DANNY RECIEVES CERTIFICATE … Danny Mendez on the right received his graduation certificate from Judge Robinson on the left. (PHOTOS BY JACOB KESSLER, STAFF)
By: Jacob Kessler
The Fulton County Drug Court held its eighth graduation ceremony on Thursday at the outdoor pavilion at the Homecoming Park in Wauseon.
The Fulton County Drug Court was started by Erica Burkholder, who is the Drug Court Coordinator, and Fulton County Judge Robinson with support from the Fulton County Sheriff’s Office and the Fulton County Prosecutor.
“It was designed to help people get their lives back, help them become productive members of society, become the family members that they have always wanted to be and have the lives they deserve,” said Erica.
Each participant in the drug court program makes a commitment that lasts anywhere from 18 months and can last over 2 years. They go through three phases after the introduction that all leads to graduation.
Entry into the program is through an application process that is followed up by an assessment. The treatment team then meets to make a determination to give to the Judge. Completion of the Drug Court program then becomes a condition of their probation.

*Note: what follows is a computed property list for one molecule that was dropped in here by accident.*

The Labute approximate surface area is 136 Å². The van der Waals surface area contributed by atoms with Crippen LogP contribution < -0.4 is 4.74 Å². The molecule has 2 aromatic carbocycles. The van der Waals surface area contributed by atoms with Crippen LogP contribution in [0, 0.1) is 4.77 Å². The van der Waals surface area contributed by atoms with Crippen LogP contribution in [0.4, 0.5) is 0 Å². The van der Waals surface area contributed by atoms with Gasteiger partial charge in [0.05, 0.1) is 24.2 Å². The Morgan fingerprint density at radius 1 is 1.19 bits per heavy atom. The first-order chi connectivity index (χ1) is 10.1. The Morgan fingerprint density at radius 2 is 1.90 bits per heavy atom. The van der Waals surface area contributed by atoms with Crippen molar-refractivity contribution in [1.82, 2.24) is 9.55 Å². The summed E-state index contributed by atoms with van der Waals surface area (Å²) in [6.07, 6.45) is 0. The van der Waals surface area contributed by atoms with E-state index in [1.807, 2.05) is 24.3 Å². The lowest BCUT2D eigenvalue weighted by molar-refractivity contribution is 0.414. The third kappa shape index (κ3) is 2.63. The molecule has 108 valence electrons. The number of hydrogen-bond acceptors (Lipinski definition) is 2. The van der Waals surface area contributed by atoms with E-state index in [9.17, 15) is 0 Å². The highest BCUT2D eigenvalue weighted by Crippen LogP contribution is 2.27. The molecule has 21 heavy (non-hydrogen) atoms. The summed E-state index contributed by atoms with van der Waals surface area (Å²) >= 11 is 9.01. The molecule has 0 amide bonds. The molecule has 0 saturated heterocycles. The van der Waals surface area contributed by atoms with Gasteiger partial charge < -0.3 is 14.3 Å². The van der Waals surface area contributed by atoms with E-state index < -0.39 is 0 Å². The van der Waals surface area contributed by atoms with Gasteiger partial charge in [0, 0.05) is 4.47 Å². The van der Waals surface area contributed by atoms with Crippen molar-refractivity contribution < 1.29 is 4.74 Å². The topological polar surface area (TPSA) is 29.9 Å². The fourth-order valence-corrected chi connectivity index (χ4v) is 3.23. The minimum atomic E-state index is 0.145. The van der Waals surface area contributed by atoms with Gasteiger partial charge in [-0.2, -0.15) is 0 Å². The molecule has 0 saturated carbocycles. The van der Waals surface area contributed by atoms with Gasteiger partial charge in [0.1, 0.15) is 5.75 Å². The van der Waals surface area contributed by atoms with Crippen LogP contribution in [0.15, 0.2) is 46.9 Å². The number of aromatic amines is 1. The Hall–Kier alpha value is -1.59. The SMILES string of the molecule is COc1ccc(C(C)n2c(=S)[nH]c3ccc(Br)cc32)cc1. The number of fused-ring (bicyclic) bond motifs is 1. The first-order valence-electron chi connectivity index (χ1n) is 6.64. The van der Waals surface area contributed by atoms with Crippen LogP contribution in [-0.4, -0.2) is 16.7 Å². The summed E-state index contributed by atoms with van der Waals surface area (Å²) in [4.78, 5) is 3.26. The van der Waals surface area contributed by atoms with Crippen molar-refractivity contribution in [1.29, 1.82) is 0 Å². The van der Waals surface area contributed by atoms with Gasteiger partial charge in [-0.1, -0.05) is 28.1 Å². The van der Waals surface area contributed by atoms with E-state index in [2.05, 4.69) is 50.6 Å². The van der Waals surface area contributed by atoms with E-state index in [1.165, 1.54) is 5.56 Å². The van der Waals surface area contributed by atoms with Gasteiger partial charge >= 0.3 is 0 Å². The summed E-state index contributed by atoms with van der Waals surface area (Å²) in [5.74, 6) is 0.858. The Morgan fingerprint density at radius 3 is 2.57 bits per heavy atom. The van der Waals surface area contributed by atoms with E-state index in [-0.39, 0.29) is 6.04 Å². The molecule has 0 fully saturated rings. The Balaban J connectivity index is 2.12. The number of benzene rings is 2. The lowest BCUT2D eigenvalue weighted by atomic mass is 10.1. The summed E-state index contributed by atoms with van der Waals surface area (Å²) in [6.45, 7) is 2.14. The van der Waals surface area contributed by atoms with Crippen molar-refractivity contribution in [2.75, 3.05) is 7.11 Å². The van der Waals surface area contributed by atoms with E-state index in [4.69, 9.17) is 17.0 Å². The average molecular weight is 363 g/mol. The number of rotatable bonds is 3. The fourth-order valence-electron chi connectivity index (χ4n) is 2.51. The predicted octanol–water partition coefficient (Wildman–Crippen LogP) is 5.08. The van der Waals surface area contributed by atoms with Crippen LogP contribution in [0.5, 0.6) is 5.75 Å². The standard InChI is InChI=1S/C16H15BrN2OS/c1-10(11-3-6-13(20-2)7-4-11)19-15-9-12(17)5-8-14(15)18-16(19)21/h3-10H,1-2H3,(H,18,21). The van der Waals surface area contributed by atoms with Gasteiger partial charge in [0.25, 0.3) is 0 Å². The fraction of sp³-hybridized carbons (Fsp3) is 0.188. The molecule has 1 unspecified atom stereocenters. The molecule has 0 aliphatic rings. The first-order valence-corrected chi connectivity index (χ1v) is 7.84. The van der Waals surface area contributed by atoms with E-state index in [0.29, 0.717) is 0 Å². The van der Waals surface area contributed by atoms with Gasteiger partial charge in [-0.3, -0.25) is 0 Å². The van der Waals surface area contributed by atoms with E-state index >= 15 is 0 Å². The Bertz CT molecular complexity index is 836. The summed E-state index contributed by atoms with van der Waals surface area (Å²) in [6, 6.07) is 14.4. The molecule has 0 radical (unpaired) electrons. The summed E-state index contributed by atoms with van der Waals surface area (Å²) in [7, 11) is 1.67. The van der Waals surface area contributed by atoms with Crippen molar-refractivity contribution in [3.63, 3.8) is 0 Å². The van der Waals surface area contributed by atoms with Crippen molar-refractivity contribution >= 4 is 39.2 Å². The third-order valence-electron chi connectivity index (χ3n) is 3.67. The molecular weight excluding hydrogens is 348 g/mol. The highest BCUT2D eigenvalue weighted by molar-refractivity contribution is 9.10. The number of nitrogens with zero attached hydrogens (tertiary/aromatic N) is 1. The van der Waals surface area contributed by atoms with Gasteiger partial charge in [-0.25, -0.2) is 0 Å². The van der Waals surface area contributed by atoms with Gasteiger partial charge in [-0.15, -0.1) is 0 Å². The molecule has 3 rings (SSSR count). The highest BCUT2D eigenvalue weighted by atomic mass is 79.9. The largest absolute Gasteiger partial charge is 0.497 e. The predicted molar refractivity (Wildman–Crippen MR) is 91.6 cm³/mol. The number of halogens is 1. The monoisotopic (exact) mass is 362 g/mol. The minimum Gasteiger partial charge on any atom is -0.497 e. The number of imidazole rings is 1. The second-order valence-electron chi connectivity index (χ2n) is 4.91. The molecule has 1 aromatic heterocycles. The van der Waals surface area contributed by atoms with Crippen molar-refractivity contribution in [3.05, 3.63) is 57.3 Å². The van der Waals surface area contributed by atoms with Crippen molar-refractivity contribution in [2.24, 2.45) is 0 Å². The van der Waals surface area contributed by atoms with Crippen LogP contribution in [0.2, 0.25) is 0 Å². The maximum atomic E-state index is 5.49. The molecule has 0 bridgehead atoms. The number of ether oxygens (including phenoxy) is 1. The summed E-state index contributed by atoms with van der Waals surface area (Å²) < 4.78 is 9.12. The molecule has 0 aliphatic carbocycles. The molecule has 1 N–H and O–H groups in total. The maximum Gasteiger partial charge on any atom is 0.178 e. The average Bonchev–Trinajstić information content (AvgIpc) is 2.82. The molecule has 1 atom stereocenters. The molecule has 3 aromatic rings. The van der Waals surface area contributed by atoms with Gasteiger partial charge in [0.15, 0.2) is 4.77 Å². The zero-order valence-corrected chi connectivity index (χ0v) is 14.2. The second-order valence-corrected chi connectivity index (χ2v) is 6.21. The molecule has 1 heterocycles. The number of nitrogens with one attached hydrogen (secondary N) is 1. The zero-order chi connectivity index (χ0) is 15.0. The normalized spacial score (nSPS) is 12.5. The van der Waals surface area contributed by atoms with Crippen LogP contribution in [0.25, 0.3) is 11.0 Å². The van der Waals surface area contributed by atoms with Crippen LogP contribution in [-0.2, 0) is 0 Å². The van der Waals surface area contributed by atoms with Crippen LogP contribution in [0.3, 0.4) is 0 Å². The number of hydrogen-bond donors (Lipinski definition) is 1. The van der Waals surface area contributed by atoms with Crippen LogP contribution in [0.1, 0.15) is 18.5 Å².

“There is a lot expected of them. Its lots of tears, hard to get them to trust us and that takes time, but we find connections and develop friendships. It becomes a family,” Erica said before the ceremony. Judge Robinson was also very pleased with how far they had come and added, “This is not a journey that follows a straight line, there are many ups and downs.”
Many past graduates also come back to give support to newer graduates. Jacob Maberson was the first ever graduate for the Fulton County Drug Court Program.
He explained that when he was able to change who he associated with, it was much easier to follow what he needed to do and made the difference that helped him stay clean. “Change is inevitable, growth is an option. Which way the change goes depends on you. Every day you change,” Jacob said.